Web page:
Last October, I reviewed Finger Tied, a multitouch puzzle that tests one’s dexterity and wits through its clever puzzle designs. The game was so good, it was picked by Apple as one of their “Best of the App Store” for the “New Ways to Play” category.
Following the popularity of the iPad version of the game, a lot of players requested for a version for iPhone and iPod touch. If you are one of these people, you can rejoice because today, Finger Tied Jr. is finally released.
Twists and Turns
If you haven’t played Finger Tied yet, let me give you a quick rundown. Basically, what you try to do in each Finger Tied puzzle is to fill in a shape on the grid by moving up to four fingers around the screen at the same time. As you trace, you are not allowed to lift a finger or go out of bounds, otherwise it’s game over.
Finger Tied Jr. features the same finger-twisting gameplay, but the game has been redesigned for the smaller screen of the iPhone and iPod touch. When I say redesign, I don’t mean simply sizing down the existing puzzles — I mean creating more than 85 new puzzles specifically designed with these devices in mind.
This means that the Jr. version has fewer puzzles which require more than two fingers, but by no means the game is any less challenging. To make up for the compromise, the puzzles have trickier paths and shapes to figure out.
Other than new puzzles, everything else about the game remains pretty the same. The app still rewards medals based on how fast you can solve each puzzle, and there are four difficulty levels: Beginner, Easy, Medium, and Hard. Finger Tied Jr. also includes a Level Creator, plus the ability to share your creations and to download levels made by other players.
In my original Finger Tied review, I mentioned that it is a great game that you can play alone or with your friends. The Junior version shares this characteristic too.
While the app listing guarantees that all the puzzles can be solved on your own, some of the harder puzzles are easier to solve when you have an extra hand to help. So if you are stuck, don’t be shy to get a friend to lend a finger or two.
Another tip that I would like to share is to make sure that you turn off the triple-tap to zoom option! Otherwise, it will interfere with the game. To do this, go to Settings > General > Accessibility > Zoom and turn it off.
Things I Like
I am a fan of the original Finger Tied. It is a great game, and it seems so natural to play the game on the iPad. I mean, with all those finger twisting and maneuvering, you kind of need the iPad’s large screen estate. Which is why I never expected an iPhone version of the game, and to be honest I was kind of skeptical that it would work.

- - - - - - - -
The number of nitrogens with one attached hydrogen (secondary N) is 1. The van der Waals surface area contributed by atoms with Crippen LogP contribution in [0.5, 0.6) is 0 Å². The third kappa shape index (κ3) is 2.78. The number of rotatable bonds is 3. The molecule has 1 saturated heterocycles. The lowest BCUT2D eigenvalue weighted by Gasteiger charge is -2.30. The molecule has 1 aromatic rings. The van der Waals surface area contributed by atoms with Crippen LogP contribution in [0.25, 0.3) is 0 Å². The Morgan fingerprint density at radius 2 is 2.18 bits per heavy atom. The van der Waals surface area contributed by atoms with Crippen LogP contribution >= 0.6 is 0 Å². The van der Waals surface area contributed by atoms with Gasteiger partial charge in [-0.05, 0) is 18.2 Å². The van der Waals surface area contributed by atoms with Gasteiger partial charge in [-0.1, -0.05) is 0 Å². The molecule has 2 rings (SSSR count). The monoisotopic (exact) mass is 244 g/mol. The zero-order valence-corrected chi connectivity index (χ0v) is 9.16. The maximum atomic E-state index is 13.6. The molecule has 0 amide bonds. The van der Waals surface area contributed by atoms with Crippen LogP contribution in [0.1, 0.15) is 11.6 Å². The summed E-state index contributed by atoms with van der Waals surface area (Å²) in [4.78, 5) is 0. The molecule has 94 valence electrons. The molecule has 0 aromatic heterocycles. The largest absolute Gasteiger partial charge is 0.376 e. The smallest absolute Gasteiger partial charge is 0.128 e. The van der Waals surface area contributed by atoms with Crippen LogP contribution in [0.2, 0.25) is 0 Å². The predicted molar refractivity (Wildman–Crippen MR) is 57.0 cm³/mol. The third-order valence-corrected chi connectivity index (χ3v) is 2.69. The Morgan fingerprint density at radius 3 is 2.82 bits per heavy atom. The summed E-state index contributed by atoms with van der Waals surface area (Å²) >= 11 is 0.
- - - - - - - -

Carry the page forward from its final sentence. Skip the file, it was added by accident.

But Finger Tied Jr. proved me wrong. I actually thought that it was enjoyable. I really appreciate that the creator, Owen Goss, decided to make a new batch of puzzles instead of simply resizing the existing ones. Because, while Finger Tied and Finger Tied Jr. are essentially the same game, they live on two different devices which we handle differently.
I think one of the biggest challenges in Finger Tied Jr. is that there is limited screen estate to allow the players to move their fingers freely. So the game solves this by keeping the three/four-finger puzzles to a minimum and by increasing the difficulty level of the one/two-finger puzzles by introducing trickier paths.
For example, I often ran into puzzles that not only pushed me to turn my fingers, but my iPhone as well. Another pattern that I observed is the increasing number of puzzles that put directional squares into the equation. This gives the app a more “puzzle-like” quality to it, and just goes to show how much attention Owen poured into the design of the app. (Note: if you are interested to learn more about the design process of the app, here’s a link to an article that Owen wrote himself over at Gamezebo. It is a really insightful piece.)
The only issue I had with Finger Tied Jr. is that a few times while playing, I couldn’t get the app to register my touches properly. I spoke to Owen about this, and it turns out that there is a technical limitation on devices older than iPhone 5 and the newest iPod touch that prevents them from sensing multiple touches properly.
This issue occurs most often when the device is not plugged in AND placed directly on a wooden or a plastic surface, i.e., your hands are not holding the device. It is a very rare case, but on the off chance it happens to you, my suggestion is to move the device away from wooden/plastic surfaces.
Finger Tied is an excellent game, and now with Finger Tied Jr. non-iPad owners can join in the fun, too. What I like best is that Finger Tied Jr. is not simply a port of the iPad version, but it has been redesigned to provide a great gaming experience on the iPhone and iPod touch. The new puzzles are great for smaller screens, yet they provide the same, if not more, level of challenge. Overall, this is a great release, and I would recommend getting the game.
Get Finger Tied Jr. on the App Store.
Big thanks to Owen Goss for providing us with the app. I enjoyed the Finger Tied Jr. as much as I did the iPad version.